Sudden Oak Death Blitz
Infected leaves on California bay laurel trees are major vectors for sudden oak death.
Photo by Doug Schmidt, UC Berkeley.
The deadly plant disease known as sudden oak death (SOD) has spread to 14 coastal counties, and according to UC Berkeley’s Forest Pathology and Mycology Lab, the continuing epidemic threatens the survival of tanoaks, an ecologically important native tree, as well as several species of true oaks.
Tanoaks and oaks are dying, but the pathogen that causes SOD, Phytophthora ramorum, spreads primarily by infecting California bay laurels, which are not killed by it. But if the disease is identified on infected bays early enough, it’s sometimes possible to protect nearby oaks.
To get citizens involved in the fight against SOD, UC Berkeley expert Matteo Garbelotto and his lab are organizing the second-annual SOD Blitz. Last year, citizen scientists helped discover three new infestations. The idea is to educate citizen groups and send those people into their communities to identify infected trees, collect sample leaves, and return the leaves to the lab. The lab then maps infected and noninfected areas. The SOD blitzes are funded by the U.S. Forest Service and UC Berkeley. Check www.matteolab.org for dates and locations.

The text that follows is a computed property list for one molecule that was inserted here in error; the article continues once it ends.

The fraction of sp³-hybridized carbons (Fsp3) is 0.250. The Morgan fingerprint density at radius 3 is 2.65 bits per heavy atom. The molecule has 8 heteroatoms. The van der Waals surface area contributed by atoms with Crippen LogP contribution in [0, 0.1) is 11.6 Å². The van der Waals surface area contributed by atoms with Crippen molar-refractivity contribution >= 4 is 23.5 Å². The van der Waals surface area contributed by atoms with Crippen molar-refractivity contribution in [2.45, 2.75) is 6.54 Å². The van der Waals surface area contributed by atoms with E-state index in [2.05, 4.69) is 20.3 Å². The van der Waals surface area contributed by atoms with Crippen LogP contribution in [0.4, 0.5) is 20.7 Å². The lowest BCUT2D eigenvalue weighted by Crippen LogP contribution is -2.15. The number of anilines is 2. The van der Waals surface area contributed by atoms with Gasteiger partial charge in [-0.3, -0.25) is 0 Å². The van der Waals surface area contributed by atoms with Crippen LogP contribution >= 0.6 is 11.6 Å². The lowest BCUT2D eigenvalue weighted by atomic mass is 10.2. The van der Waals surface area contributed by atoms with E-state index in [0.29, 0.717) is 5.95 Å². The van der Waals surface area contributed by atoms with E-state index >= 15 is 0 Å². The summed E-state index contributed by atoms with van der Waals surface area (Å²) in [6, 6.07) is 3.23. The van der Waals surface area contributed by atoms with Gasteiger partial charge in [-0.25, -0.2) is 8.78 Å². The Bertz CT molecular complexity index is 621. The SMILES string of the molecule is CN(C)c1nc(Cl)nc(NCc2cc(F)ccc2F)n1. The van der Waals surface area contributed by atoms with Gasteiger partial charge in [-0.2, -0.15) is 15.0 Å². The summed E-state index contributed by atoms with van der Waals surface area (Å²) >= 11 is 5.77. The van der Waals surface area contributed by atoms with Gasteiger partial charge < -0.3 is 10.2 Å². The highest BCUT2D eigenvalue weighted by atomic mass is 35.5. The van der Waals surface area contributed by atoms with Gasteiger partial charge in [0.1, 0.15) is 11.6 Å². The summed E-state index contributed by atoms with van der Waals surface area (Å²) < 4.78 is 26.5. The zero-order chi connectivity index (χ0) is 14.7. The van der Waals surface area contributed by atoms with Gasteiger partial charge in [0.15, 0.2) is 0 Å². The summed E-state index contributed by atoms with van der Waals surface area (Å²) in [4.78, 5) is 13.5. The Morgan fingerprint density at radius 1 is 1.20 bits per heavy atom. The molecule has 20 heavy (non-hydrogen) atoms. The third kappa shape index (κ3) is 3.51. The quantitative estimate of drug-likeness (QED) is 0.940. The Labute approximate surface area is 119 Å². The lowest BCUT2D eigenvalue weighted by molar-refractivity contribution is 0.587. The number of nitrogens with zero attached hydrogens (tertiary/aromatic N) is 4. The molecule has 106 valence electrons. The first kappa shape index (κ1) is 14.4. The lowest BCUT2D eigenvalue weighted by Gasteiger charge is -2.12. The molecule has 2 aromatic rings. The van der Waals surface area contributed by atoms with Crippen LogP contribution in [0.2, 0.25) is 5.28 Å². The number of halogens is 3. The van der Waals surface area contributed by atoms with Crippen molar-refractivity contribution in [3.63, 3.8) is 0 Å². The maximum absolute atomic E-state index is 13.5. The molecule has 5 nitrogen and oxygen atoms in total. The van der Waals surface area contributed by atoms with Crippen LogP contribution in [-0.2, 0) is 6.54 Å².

Garbelotto’s lab is also enlisting high school students in the fight. They’ll fan out into local parks, fields, and open spaces to collect leaves from suspect trees and return them to the lab for study. Students need to sign up in advance for the May 16 or May 23 training session.
If you think you have an infected oak on your property, check out the lab’s tree treatment workshops. Garbelotto will present two sessions, on April 22 and May 6, covering the latest SOD news, approaches to management, and how to identify trees that may be treatable.